A data reminder.

A lady came to see me today to try to get her laptop fixed.
It had been dropped from a great height some 18 months previously and was very VERY much beyond repair.

Only she was then going to throw it straight into the bin.

BUT two things were apparent:-
She had no idea that all her personal data was still on the hard drive in her laptop and that all that data was easily recoverable, dead computer or not.

I’m probably preaching to the knowledgeable but remember folks, one of a computers job is to remember things and store them away. There they will stay until you PHYSICALLY delete them.

BUT!

Just putting something into a system recycle bin or hitting the word Delete aka Erase DOES NOT wipe the information from the hard drive.

It just removes EASY access to it.

Formatting a drive is the same as it simply deletes it’s “easy to find” location, not unlike tearing out the index in a book.

The information is still there if you know what you are doing.
If you don’t know how, there is plenty of free software out on the Internet that will do its darnedest to recover things.

So don’t be silly, DO NOT RELY ON SOFTWARE to erase your data.
Besides, can you be absolutely sure, 100% certain, confident enough to put your life on the line, that the product you probably downloaded from the Internet as a free-be will work as advertised?

Only it doesn’t stop there.
There are people who sensibly store work and personal data on devices they can remove for security. Things like (ask your elders about this one folks) floppy diskettes, Rewritable CD’s and DVD’s, Memory cards (SD and more) and memory sticks (USB keys). Not forgetting external mass storage into an external hard drive.

massstorageMay I introduce you to the basic tools some of us OLD SCHOOL computer savvy engineers still use to “delete” things for evermore?

massstorkillHammer, cut, or burn, whatever you do PHYSICAL destruction is better than anything software can do.

Nothing to smash here,  I’m talking about THE CLOUD!
In the simplest form, cloud computing means storing and accessing data over the Internet instead of your computer’s hard drive.

Only that’s on someone else’s server, network, or computer, not under your control, anywhere in the world. You then having to trust that when you delete your precious data they will wipe it completely and in an unrecoverable form.

ONLY WHAT ARE YOU GOING TO DO
ABOUT THEIR BACKUPS?

Right at the end I will mention encryption.
After all everyone is talking about security and not letting the authorities or “secret squirrel squad” read your stuff.

I’m sick to death of claims that encryption will keep your data safe from prying eyes.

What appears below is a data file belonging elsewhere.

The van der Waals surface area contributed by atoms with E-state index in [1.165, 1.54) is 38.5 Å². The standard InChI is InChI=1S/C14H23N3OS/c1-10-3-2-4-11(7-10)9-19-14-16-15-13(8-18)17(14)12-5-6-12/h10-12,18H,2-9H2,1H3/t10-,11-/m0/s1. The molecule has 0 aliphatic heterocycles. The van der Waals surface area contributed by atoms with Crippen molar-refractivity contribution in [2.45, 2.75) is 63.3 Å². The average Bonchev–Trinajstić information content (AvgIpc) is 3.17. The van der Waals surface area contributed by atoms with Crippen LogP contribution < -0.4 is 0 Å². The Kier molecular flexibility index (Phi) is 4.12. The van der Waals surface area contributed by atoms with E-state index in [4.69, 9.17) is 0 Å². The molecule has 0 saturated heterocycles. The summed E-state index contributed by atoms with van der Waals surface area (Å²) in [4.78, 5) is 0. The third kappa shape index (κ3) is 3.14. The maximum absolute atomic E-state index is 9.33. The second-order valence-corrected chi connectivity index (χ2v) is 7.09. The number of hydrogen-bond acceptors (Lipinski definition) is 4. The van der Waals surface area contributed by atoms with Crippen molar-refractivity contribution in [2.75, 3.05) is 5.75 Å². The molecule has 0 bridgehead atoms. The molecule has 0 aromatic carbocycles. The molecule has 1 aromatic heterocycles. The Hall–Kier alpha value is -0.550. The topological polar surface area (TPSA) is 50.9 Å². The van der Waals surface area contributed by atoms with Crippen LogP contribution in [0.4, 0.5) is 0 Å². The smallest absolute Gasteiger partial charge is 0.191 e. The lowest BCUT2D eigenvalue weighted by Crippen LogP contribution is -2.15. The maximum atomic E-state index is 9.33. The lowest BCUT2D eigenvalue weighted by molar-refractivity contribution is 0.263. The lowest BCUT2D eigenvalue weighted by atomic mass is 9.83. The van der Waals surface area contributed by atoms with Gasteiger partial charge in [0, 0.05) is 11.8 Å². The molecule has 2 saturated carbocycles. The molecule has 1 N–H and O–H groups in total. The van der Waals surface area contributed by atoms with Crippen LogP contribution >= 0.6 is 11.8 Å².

Have you ever thought about whether the promises in the advertising literature are true?

What are you going to do when Microsoft or “big brother” is reading every key click on your keyboard?

Hows about the various governments of the world who have been spending trillions over the years on code cracking computers and you probably using some propriety product that has been government approved because they have the software back door pass key for it..

So there you are, trusting your mate, blog world, some unknown ex-spurt, or a leading computer paper who says “Your data is safe using this product”.

bsbullI wonder, when you find out it wasn’t, will you have any legal comeback against the fools who said it was bullet proof?

Or will you be a “little bit busy” dealing with the consequences of TPTB reading your messages, work, or thoughts.

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20 Responses to A data reminder.

  1. Brittius says:

    Reblogged this on Brittius.

  2. shtfprepper says:

    After I collected everything I needed from an old desktop hard drive, I soaked it in salt water for 2 days, let it sit a week outside in the heat, and then I took it to the sidewalk where I commenced to smash it to bits with a concrete demolition tool. I quite enjoyed destroying it! I now use a 32GB USB flash drive for my important documents.

  3. My mother is big on storing everything in the “cloud” – “It is so great – I do it automatically and don’t have to worry about losing all my pictures.”

    Great, Mom.

    I don’t trust the cloud at all. I am old school with the removable hard drive. We have a mirror image system set up that backs each other up.

    My phone gives me angry messages all the time about the “cloud” being disabled. Yup, and that won’t change!

  4. gamegetterII says:

    Back in July,I found two different keystroke loggers had been installed on my laptop,along with a couple of trojan downloaders-they had only been there a day and a half-but that’s long enough for someone to get a lot of info.
    If I didn’t run malware removal and virus removal software I would have never known the keystroke loggers were there.
    All my passwords are typed in by a virtual keyboard-or they are auto fill-so no passwords were typed for whoever had the keystroke loggers installed to get-they got some comments I typed on various websites is all. I’m sure that’s not what whoever had keystroke loggers installed was looking for.
    I’ve got several flash drives/thumb drives-whatever you call them,and an SD card,and an external hard drive-hopefully my important stuff is safe.

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